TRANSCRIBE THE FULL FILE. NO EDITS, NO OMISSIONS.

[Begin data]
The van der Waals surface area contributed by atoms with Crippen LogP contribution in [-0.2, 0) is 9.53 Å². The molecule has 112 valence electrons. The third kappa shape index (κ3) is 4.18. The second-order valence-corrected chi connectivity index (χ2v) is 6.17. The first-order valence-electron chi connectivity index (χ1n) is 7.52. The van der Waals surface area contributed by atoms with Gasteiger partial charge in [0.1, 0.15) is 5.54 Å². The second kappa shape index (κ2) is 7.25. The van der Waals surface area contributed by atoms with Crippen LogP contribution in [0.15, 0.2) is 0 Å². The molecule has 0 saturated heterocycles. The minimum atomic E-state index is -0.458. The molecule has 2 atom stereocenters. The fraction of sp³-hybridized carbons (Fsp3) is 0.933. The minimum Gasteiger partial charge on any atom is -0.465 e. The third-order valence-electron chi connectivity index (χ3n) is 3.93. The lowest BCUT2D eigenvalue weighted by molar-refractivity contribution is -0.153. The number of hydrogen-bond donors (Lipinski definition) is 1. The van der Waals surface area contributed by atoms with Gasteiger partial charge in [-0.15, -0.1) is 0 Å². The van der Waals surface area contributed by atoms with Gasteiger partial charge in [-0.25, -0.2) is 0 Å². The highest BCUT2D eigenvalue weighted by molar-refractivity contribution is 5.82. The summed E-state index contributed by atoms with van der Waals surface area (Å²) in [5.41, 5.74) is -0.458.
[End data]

The van der Waals surface area contributed by atoms with Crippen LogP contribution in [-0.2, 0) is 9.53 Å². The molecule has 112 valence electrons. The third kappa shape index (κ3) is 4.18. The second-order valence-corrected chi connectivity index (χ2v) is 6.17. The first-order valence-electron chi connectivity index (χ1n) is 7.52. The van der Waals surface area contributed by atoms with Gasteiger partial charge in [0.1, 0.15) is 5.54 Å². The second kappa shape index (κ2) is 7.25. The van der Waals surface area contributed by atoms with Crippen LogP contribution in [0.15, 0.2) is 0 Å². The molecule has 0 saturated heterocycles. The minimum atomic E-state index is -0.458. The molecule has 2 atom stereocenters. The fraction of sp³-hybridized carbons (Fsp3) is 0.933. The minimum Gasteiger partial charge on any atom is -0.465 e. The third-order valence-electron chi connectivity index (χ3n) is 3.93. The lowest BCUT2D eigenvalue weighted by molar-refractivity contribution is -0.153. The number of hydrogen-bond donors (Lipinski definition) is 1. The van der Waals surface area contributed by atoms with Gasteiger partial charge in [-0.15, -0.1) is 0 Å². The van der Waals surface area contributed by atoms with Gasteiger partial charge in [-0.25, -0.2) is 0 Å². The highest BCUT2D eigenvalue weighted by molar-refractivity contribution is 5.82. The summed E-state index contributed by atoms with van der Waals surface area (Å²) in [5.41, 5.74) is -0.458.